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- 1 Bias
- 2 Manner of writing
- 3 Length
- 4 Rape Shield Law
- 5 Hamlin Caldwell
- 6 Victoria Price
- 7 Opening
- 8 Which woman was older?
- 9 Serious misuse of non-free images
- 10 Arrests and accusations section
- 11 Film and television
- 12 Public Effects of the Case
- 13 Title
- 14 Questioned removal
- 15 Pardons
- 16 "the end of all-white juries in the South"?
- 17 Merger proposal for Irwin Craig
- 18 Sentencing speculation
- 19 Charles Lee Watts or Clarence Lee Watts?
While I do not personally feel the 9 accused did the crime, the writing is horrible. It is not a "miscarridge of justice". Thats a opinion. The reference to the Jim Crow Laws "where a Black man can be lynched just for looking at a White woman" is way over exaggerated.
The phrase miscarriage of justice is widely accepted as a description of court cases that were unsafe or unsound. If the sources cited in the article covering juror selection, evidence and judicial process are correct, then the phrase miscarriage of justice is a perfectly reasonable phrase to apply to the case. -Thomas
Anyone who has studied American History knows that a black man could be lynched for just looking at a white woman. Please refer to the Emmett Till tragedy. — Preceding unsigned comment added by 18.104.22.168 (talk) 02:02, 16 June 2011 (UTC)
The phrase "sentenced to death, the common sentence in Alabama at the time for black men convicted of raping white women" is both filled with racial bias and factually incorrect and neither is any citation given. In order to leave this statement in one would have to prove that black men were only executed for rape if the victim was a white woman. However a list of executions in Alabama between 1926-1965 lists two white men as having been executed for rape and there is no information as to the race of the victim in any case listed. The two white men are #663 and 663 on the list.  The most one could factually say is that execution was a common sentence for "rape" and not "for black men convicted of raping white women." I have changed this accordingly 3 times and it has been reverted back each time. I hope this fuller explanation will help the editor to understand the reasons for the edit I have made. — Preceding unsigned comment added by 22.214.171.124 (talk) 04:35, 17 November 2013 (UTC)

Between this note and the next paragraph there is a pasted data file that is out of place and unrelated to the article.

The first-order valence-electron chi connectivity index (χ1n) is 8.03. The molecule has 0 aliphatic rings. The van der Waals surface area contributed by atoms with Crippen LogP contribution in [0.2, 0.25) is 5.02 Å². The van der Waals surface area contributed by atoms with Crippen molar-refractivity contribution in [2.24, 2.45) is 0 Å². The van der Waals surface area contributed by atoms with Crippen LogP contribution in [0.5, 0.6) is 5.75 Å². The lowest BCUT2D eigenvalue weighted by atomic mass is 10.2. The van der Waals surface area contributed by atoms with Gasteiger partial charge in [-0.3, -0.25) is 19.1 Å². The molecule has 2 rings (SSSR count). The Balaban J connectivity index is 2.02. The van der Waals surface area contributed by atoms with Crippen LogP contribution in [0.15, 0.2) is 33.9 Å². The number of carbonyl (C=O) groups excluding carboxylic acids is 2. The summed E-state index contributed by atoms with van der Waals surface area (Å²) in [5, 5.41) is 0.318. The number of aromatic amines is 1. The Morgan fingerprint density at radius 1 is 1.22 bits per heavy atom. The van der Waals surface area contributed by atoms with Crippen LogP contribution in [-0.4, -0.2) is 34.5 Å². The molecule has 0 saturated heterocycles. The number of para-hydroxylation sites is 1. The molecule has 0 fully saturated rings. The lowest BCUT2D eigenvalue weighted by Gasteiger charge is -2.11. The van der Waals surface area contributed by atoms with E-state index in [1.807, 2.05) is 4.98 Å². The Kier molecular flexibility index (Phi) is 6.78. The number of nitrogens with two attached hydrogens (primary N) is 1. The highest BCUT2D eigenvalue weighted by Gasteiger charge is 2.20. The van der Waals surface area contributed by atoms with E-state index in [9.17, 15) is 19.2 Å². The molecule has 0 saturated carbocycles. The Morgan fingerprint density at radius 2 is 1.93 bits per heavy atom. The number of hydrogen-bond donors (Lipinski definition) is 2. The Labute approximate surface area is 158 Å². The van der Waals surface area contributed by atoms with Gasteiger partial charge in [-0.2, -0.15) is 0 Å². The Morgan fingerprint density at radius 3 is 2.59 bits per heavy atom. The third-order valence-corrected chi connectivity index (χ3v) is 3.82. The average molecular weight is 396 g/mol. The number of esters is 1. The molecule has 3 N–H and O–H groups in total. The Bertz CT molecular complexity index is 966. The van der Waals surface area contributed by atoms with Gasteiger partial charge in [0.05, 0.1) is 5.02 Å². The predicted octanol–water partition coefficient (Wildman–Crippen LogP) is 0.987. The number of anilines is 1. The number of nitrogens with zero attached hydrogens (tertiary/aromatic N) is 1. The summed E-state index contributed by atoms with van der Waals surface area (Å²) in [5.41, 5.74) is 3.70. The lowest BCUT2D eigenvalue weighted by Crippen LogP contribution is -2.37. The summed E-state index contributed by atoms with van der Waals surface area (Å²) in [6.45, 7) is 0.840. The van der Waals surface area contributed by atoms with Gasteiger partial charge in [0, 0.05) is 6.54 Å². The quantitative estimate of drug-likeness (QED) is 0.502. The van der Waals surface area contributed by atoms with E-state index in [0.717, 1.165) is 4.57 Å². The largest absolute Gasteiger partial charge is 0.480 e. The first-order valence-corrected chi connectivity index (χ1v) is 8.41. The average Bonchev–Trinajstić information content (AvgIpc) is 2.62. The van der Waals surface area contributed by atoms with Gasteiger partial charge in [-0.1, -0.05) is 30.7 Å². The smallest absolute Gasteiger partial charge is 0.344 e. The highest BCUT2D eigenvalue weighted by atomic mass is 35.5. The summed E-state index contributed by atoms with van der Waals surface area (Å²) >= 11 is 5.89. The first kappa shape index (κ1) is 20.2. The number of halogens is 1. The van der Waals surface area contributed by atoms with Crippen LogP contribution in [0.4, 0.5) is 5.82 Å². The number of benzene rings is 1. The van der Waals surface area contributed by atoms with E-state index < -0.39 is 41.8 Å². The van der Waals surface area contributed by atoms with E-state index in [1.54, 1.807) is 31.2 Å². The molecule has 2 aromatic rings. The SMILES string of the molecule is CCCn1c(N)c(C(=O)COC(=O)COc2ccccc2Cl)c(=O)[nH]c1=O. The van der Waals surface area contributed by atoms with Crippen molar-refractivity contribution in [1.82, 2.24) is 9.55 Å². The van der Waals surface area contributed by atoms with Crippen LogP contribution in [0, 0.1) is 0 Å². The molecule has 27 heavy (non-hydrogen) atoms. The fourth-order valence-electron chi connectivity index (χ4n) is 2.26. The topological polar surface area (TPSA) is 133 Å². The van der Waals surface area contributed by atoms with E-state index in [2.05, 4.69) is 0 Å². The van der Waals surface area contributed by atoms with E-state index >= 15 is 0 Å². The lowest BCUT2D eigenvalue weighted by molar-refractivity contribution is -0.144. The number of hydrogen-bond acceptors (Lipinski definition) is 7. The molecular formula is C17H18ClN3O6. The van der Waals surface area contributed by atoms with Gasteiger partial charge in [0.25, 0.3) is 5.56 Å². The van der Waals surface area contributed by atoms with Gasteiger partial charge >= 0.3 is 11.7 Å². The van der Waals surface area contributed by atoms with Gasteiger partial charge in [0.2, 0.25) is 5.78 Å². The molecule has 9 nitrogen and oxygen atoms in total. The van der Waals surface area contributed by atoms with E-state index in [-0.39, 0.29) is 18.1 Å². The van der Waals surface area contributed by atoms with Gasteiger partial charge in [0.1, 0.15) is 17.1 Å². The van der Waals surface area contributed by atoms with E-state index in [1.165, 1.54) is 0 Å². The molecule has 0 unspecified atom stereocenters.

Manner of writing
The writing in this article is absolutely horrible, and that is a shame as this is a very important case in American history. Please, will someone rewrite this? I think it needs to be entirely rewritten. It is beyond repair right now. —Preceding unsigned comment added by 126.96.36.199 (talk) 20:35, 27 September 2010 (UTC)
As noted in the archives this article is much too long. Is there any chance to get some folks involved in cutting it in half to about 100k? This is an article that needs to be in Wikipedia, but it needs to be in a readable format. I earlier did a major cutting down job on Paul Wolfowitz and know that it's tough to keep content while removing surplus verbiage, but it can be done. Please join in. Smallbones (talk) 16:25, 4 January 2010 (UTC)
I've given it a go, and think it is much improved. It may need more fine tuning and cleanup. I've added a summary just after the lead, kept most citations, cut all the verbal fat, rewritten large amounts of jargon, tried to use active voice, and kill all the dry "legalese." It is now about 25% of its original length. This is an important case, and with the recent off Broadway show, more people should be looking it up. Now maybe they'll read and understand more of what they find. This may not be Cockie Roberts quality, but I gave it a "good college try." Opinions welcome. Ynottry (talk) 21:09, 26 November 2010 (UTC)Ynottry